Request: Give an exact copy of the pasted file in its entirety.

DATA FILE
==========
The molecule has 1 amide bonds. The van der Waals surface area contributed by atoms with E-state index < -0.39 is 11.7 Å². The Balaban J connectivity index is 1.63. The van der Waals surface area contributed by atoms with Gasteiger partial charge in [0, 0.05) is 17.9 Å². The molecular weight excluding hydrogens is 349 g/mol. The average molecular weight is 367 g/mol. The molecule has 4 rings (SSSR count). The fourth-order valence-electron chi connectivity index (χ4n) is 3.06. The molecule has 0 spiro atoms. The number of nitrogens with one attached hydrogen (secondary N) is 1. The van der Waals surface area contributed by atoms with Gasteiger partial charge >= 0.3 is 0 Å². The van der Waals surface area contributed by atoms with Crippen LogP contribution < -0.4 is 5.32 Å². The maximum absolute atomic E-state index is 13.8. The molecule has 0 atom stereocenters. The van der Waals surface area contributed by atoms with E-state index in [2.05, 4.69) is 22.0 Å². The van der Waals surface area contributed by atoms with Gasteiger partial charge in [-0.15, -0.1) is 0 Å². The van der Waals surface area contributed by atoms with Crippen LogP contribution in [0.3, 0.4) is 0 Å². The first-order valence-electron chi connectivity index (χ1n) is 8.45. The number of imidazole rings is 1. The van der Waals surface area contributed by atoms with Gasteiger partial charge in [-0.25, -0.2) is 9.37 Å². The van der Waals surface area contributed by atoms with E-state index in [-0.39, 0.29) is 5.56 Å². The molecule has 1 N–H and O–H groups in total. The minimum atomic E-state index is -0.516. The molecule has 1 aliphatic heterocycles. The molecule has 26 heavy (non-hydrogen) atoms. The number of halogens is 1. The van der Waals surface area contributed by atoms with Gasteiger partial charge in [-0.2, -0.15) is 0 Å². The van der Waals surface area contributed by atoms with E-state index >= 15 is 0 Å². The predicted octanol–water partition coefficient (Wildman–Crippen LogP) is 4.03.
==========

The molecule has 1 amide bonds. The van der Waals surface area contributed by atoms with E-state index < -0.39 is 11.7 Å². The Balaban J connectivity index is 1.63. The van der Waals surface area contributed by atoms with Gasteiger partial charge in [0, 0.05) is 17.9 Å². The molecular weight excluding hydrogens is 349 g/mol. The average molecular weight is 367 g/mol. The molecule has 4 rings (SSSR count). The fourth-order valence-electron chi connectivity index (χ4n) is 3.06. The molecule has 0 spiro atoms. The number of nitrogens with one attached hydrogen (secondary N) is 1. The van der Waals surface area contributed by atoms with Gasteiger partial charge >= 0.3 is 0 Å². The van der Waals surface area contributed by atoms with Crippen LogP contribution < -0.4 is 5.32 Å². The maximum absolute atomic E-state index is 13.8. The molecule has 0 atom stereocenters. The van der Waals surface area contributed by atoms with E-state index in [2.05, 4.69) is 22.0 Å². The van der Waals surface area contributed by atoms with Gasteiger partial charge in [-0.15, -0.1) is 0 Å². The van der Waals surface area contributed by atoms with Crippen LogP contribution in [0.3, 0.4) is 0 Å². The first-order valence-electron chi connectivity index (χ1n) is 8.45. The number of imidazole rings is 1. The van der Waals surface area contributed by atoms with Gasteiger partial charge in [-0.25, -0.2) is 9.37 Å². The van der Waals surface area contributed by atoms with E-state index in [-0.39, 0.29) is 5.56 Å². The molecule has 1 N–H and O–H groups in total. The minimum atomic E-state index is -0.516. The molecule has 1 aliphatic heterocycles. The molecule has 26 heavy (non-hydrogen) atoms. The number of halogens is 1. The van der Waals surface area contributed by atoms with Gasteiger partial charge in [-0.2, -0.15) is 0 Å². The van der Waals surface area contributed by atoms with E-state index >= 15 is 0 Å². The predicted octanol–water partition coefficient (Wildman–Crippen LogP) is 4.03.